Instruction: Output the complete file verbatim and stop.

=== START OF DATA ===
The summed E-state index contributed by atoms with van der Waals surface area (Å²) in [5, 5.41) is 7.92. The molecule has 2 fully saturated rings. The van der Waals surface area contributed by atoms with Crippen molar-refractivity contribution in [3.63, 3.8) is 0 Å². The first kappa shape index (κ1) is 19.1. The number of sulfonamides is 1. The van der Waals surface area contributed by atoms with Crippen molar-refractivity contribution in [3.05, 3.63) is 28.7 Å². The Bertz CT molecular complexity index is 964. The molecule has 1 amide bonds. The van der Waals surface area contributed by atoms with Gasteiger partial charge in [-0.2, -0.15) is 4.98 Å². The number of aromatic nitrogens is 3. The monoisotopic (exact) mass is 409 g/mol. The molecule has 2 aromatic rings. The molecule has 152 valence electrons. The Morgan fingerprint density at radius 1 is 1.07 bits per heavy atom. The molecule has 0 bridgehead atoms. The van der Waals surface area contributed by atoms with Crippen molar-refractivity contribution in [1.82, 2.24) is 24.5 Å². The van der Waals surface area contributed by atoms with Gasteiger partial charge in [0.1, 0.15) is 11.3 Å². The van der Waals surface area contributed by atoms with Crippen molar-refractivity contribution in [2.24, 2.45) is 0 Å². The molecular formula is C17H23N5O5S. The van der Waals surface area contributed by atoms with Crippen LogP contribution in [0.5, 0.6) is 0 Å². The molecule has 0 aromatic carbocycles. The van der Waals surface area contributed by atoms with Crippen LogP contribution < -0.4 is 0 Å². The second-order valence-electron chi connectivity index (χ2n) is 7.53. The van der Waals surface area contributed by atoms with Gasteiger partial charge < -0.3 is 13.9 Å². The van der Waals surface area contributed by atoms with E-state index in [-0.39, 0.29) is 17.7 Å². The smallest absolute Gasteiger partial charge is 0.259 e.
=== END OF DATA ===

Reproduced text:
The summed E-state index contributed by atoms with van der Waals surface area (Å²) in [5, 5.41) is 7.92. The molecule has 2 fully saturated rings. The van der Waals surface area contributed by atoms with Crippen molar-refractivity contribution in [3.63, 3.8) is 0 Å². The first kappa shape index (κ1) is 19.1. The number of sulfonamides is 1. The van der Waals surface area contributed by atoms with Crippen molar-refractivity contribution in [3.05, 3.63) is 28.7 Å². The Bertz CT molecular complexity index is 964. The molecule has 1 amide bonds. The van der Waals surface area contributed by atoms with Gasteiger partial charge in [-0.2, -0.15) is 4.98 Å². The number of aromatic nitrogens is 3. The monoisotopic (exact) mass is 409 g/mol. The molecule has 2 aromatic rings. The molecule has 152 valence electrons. The Morgan fingerprint density at radius 1 is 1.07 bits per heavy atom. The molecule has 0 bridgehead atoms. The van der Waals surface area contributed by atoms with Crippen molar-refractivity contribution in [1.82, 2.24) is 24.5 Å². The van der Waals surface area contributed by atoms with Gasteiger partial charge in [0.1, 0.15) is 11.3 Å². The van der Waals surface area contributed by atoms with Crippen molar-refractivity contribution in [2.24, 2.45) is 0 Å². The molecular formula is C17H23N5O5S. The van der Waals surface area contributed by atoms with Crippen LogP contribution in [0.5, 0.6) is 0 Å². The molecule has 0 aromatic carbocycles. The van der Waals surface area contributed by atoms with Crippen LogP contribution < -0.4 is 0 Å². The second-order valence-electron chi connectivity index (χ2n) is 7.53. The van der Waals surface area contributed by atoms with Gasteiger partial charge < -0.3 is 13.9 Å². The van der Waals surface area contributed by atoms with E-state index in [-0.39, 0.29) is 17.7 Å². The smallest absolute Gasteiger partial charge is 0.259 e.